Part II: Android Hardware

HOUR 5: Getting Started with Graphics     77

Understanding the Activity Class     77

Testing the Activity States     79

World’s Simplest Android Graphics Demo     86

Summary     90

Q&A     91

Workshop     91

HOUR 6: Drawing Basic Shapes and Text     93

Drawing Basic Vector Shapes     93

Drawing Text     99

Writing Code for Javadoc     103

Android Screen Densities and Resolutions     104

Summary     109

Q&A     110

Workshop     110

HOUR 7: Loading and Drawing Images     111

Double-Buffered Drawing     111

Loading a Bitmap File     115

Drawing a Bitmap     120

Summary     126

Q&A     126

Workshop     127

HOUR 8: Bringing Your Game to Life with Looping     129

Creating a Threaded Game Loop     129

Drawing Without onDraw()     132

The Runnable Animation Demo     134

Summary     140

Q&A     141

Workshop.     141

HOUR 9: Multi-Touch User Input     143

Single-Touch Input     143

Multi-Touch Input      148

Summary     155

Q&A     155

Workshop     156

HOUR 10: Using the Accelerometer     157

Android Sensors     157

Summary     168

Q&A     168

Workshop     168

HOUR 11: Using the Linear Acceleration and Proximity Sensors     169

Accessing the Linear Acceleration Sensor     169

Accessing the Proximity Sensor     177

Summary     178

Q&A     178

Workshop     178

HOUR 12: Using the Gravity and Pressure Sensors     181

Using the Gravity Sensor     181

Using the Pressure Sensor     188

Summary     189

Q&A     190

Workshop     190

HOUR 13: Creating Your Own “Tricorder”     191

Encapsulating the Android Sensors     191

Creating the Tricorder Project     195

Summary     211

Q&A     211

Workshop.     211

HOUR 14: Playing with the Audio System     213

Playing Audio Using MediaPlayer     213

Playing Audio Using SoundPool     218

Summary     221

Q&A     221

Workshop     221

Part III: Android Gameplay

HOUR 15: Building an Android Game Engine     225

Designing an Android Game Engine     226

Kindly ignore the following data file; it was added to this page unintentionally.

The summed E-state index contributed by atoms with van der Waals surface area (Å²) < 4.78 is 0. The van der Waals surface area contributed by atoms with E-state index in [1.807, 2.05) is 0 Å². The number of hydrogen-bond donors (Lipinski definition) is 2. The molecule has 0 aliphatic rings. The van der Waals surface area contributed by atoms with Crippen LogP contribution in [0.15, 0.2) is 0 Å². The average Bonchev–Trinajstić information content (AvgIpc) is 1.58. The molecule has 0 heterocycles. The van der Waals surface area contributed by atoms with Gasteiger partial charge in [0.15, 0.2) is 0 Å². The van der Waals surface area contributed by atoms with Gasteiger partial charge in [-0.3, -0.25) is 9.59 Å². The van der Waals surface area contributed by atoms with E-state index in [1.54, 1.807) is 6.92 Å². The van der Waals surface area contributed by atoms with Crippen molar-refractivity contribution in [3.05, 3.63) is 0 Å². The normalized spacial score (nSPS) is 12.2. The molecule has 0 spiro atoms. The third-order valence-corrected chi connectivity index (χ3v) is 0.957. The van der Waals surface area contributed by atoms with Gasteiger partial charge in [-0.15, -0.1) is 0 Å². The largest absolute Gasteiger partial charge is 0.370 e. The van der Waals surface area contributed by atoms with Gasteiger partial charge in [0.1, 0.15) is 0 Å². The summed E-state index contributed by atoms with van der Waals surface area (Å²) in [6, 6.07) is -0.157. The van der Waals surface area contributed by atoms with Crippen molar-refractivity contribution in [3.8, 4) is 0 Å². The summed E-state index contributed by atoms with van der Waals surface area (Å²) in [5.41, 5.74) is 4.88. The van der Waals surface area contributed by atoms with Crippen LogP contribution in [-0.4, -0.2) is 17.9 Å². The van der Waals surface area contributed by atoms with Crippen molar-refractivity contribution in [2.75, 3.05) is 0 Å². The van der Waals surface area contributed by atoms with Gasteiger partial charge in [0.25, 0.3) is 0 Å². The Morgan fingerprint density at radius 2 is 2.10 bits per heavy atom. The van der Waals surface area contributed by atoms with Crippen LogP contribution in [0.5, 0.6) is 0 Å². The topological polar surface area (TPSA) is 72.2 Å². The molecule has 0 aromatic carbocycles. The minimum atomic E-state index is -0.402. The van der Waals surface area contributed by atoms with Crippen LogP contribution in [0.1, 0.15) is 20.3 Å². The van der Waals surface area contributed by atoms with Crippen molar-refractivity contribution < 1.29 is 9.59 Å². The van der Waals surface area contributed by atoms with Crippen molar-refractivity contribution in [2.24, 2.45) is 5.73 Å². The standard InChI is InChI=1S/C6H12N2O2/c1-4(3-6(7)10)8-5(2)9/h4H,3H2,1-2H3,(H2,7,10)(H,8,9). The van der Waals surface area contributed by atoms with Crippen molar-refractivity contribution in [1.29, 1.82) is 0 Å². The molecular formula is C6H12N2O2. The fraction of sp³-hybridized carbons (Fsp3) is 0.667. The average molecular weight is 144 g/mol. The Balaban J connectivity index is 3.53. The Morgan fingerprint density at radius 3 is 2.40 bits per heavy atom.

Creating an Android Library Project     229

Writing the Core Engine Classes     234

Engine Test Demo Project     247

Summary     253

Q&A     253

Workshop     254

HOUR 16: Creating a Sprite/Actor Class     255

Static Sprite as a “Prop”     255

Dynamic Sprite as an “Actor”     257

Encapsulating Basic Sprite Functionality     258

Testing the Sprite Class     261

Summary     266

Q&A     266

Workshop     267

HOUR 17: Frame Animation Using a Sprite Sheet/Atlas     269

Animating with a Single Strip     269

Animating with a Sprite Sheet (Texture Atlas)     272

The Animation Demo     273

Summary     278

Q&A     279

Workshop     279

HOUR 18: Advanced Multi-Animation Techniques     281

Creating an Animation System     281

Animation System Demo     293

Summary     297

Q&A     297

Workshop     298

HOUR 19: Manipulating Sprites with Matrix Transforms     299

Matrix Translation     299

Matrix Rotation     305

Matrix Scaling     306

Matrix Transforms Demo     307

Summary     319

Q&A     320

Workshop     320

HOUR 20: Entity Grouping     321

Entity Grouping     321

Summary     332

Q&A     332

Workshop     332

HOUR 21: Collision Detection     333

Collision Detection Techniques     333

Demonstrating Collisions     337

Summary     347

Q&A     348

Workshop     348

HOUR 22: Using Linear Velocity for Realistic Movement     349

Calculating Velocity from a Direction     349

“Pointing” a Sprite in the Direction of Movement     352

Enhancing the Engine     355

Summary     368

Q&A     369

Workshop     369

HOUR 23: Scrolling the Background     371

Background Scrolling Overview     371

The Shoot-’Em-Up Game     374

Summary     382

Q&A     382

Workshop.     382

HOUR 24: Ball and Paddle Game     385

Creating the Ball and Paddle Game     385

Summary     394

Q&A     395

Workshop     395

Index     397



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$27.99 | ISBN-13: 978-0-13-303381-6